Klagenfurt, Austria. Most Self-Erecting tower cranes have a derricking crane off the mast that allows for counter weight removal. In most cases it's slow and clumsy and requires that the weights be double handled. So in every case but one, (we were 19 stories up on a building) we have always used an assist crane or fork lift to add or remove weights. In this case, they were using a articulating crane with a fixed hook to remove the weights. During the operation the weights were caused to topple injuring one worker and destroying the cab of the crane.
The crane appears to be a Potain HDT 80 (U.S. Designation). Each of the weights weighs 6300 lbs or roughly 2860 kg and there are 13 of them. On the side they have ladder rungs that form a ladder that becomes quite tall and those rungs lead to the top where you'll find two picking eyes. The picking eyes are embedded into the concrete on top of a raised section that mates to a recessed area on the bottom of the next weight. This eliminates the needs for tie downs and aligns the weights automatically.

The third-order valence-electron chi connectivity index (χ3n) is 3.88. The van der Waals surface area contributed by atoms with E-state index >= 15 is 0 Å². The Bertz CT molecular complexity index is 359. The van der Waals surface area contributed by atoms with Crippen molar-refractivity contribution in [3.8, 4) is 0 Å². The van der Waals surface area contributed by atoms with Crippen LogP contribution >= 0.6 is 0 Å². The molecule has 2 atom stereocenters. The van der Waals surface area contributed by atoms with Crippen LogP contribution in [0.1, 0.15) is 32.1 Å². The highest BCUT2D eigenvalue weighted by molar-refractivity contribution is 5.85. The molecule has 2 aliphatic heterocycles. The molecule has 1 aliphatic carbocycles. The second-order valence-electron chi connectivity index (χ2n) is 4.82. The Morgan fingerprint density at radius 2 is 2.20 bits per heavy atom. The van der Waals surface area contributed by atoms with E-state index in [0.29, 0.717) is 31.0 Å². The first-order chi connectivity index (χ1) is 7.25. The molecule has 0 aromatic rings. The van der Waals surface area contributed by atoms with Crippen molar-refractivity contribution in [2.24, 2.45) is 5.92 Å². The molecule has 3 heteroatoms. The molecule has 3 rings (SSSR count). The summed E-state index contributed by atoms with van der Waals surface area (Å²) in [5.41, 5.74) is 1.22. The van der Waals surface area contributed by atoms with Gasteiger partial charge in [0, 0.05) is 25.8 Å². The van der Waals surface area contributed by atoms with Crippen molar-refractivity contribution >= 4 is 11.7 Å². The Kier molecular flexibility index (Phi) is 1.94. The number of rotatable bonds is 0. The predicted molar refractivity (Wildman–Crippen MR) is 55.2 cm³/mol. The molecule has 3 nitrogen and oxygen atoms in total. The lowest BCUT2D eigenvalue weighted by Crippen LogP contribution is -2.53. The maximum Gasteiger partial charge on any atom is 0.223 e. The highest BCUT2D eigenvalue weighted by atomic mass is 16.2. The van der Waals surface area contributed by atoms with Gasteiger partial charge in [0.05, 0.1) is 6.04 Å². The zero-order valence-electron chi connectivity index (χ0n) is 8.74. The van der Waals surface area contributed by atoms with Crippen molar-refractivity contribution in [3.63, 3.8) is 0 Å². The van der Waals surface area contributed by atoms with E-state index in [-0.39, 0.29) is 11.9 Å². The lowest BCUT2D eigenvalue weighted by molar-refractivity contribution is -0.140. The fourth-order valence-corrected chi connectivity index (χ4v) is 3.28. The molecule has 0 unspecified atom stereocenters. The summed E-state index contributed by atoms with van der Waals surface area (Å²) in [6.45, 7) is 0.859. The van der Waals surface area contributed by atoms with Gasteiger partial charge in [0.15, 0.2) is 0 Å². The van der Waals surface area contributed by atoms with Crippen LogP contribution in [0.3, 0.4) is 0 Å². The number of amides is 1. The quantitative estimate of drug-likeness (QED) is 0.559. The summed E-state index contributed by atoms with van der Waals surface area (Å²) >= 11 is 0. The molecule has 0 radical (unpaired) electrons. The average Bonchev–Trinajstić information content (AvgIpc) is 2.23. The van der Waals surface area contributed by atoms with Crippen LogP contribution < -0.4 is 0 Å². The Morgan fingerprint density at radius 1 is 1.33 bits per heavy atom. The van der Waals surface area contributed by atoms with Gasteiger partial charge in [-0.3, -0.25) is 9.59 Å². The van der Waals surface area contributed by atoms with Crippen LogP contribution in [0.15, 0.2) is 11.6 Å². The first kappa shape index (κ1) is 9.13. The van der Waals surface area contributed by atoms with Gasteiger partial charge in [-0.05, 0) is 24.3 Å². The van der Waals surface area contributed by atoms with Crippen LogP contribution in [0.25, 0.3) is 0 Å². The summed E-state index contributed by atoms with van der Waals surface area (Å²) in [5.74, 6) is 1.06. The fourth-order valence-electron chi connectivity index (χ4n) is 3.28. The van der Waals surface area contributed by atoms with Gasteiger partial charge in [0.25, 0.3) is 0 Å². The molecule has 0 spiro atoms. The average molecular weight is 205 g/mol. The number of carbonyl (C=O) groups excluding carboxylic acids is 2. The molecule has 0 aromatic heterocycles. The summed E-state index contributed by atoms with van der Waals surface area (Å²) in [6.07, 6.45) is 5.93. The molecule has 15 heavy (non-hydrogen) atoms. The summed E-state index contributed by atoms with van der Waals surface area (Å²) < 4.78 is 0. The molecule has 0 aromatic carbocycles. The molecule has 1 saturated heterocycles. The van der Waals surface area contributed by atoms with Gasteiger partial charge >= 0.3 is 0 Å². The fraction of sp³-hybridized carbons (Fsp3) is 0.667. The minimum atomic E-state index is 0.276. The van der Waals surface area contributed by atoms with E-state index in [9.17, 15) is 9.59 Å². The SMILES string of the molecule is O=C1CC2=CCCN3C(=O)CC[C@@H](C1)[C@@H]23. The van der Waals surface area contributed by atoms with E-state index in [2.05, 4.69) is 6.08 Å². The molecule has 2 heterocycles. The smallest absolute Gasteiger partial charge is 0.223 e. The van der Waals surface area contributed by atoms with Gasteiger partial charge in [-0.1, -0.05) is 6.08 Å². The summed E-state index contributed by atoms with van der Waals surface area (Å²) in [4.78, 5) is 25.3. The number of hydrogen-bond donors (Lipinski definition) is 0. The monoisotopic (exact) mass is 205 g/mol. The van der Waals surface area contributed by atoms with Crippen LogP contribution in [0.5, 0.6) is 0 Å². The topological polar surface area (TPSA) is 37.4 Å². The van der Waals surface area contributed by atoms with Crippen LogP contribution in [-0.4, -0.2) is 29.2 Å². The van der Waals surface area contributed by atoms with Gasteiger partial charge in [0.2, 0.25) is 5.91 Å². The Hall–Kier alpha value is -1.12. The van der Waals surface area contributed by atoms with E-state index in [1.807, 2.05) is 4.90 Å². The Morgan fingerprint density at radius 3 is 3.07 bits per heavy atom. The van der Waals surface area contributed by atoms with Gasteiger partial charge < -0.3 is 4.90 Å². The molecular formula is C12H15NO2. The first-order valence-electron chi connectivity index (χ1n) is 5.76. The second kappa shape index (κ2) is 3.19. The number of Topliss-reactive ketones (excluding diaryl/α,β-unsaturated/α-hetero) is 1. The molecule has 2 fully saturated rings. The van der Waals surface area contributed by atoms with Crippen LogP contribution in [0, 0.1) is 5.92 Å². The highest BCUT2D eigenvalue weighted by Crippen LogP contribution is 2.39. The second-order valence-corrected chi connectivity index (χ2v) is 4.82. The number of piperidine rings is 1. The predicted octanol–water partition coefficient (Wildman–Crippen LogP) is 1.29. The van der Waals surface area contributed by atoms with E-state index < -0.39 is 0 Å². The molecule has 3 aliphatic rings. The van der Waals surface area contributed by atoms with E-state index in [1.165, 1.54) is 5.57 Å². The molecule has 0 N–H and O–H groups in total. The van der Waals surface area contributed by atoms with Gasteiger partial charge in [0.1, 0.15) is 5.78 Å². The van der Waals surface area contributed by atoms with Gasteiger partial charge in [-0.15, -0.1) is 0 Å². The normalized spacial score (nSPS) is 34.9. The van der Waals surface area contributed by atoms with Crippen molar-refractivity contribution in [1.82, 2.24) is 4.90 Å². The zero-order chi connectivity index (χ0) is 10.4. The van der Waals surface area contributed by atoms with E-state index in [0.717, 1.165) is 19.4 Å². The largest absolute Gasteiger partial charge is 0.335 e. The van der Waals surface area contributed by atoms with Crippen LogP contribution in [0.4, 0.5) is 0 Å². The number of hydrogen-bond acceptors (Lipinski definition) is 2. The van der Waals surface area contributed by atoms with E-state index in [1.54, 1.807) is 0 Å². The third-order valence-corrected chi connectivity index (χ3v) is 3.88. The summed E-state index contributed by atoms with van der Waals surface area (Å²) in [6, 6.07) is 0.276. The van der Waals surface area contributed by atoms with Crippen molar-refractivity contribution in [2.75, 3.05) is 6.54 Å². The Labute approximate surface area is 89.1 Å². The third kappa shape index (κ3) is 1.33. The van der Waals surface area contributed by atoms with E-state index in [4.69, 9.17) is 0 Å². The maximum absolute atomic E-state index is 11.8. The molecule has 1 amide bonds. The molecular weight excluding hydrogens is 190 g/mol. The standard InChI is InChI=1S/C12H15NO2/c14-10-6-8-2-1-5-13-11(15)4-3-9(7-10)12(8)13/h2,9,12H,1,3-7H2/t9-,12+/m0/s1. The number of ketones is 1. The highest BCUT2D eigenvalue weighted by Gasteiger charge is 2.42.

The difficulty in removing these weights is that when you use a fixed hook on the end of a boom, you must be cognizant of the boom angle and keeping the picking eyes from binding on the recessed area. The higher up the weights, the steeper the boom angle is. So as you boom up to lift the weights, you decrease the radius quicker than you gain clearance. The solution is to extend the boom in order to gain clearance. The same is true with Tele-Handler Forklifts. In this case it would seem that someone wasn't paying enough attention to the boom angle on the load an pulled the remainder of the load on to the truck crane itself. The concept is basic, but if it's your first time, it's better to ask questions, give up a modicum of appearance of expertise, and have everyone go home healthy and alive. Link to story.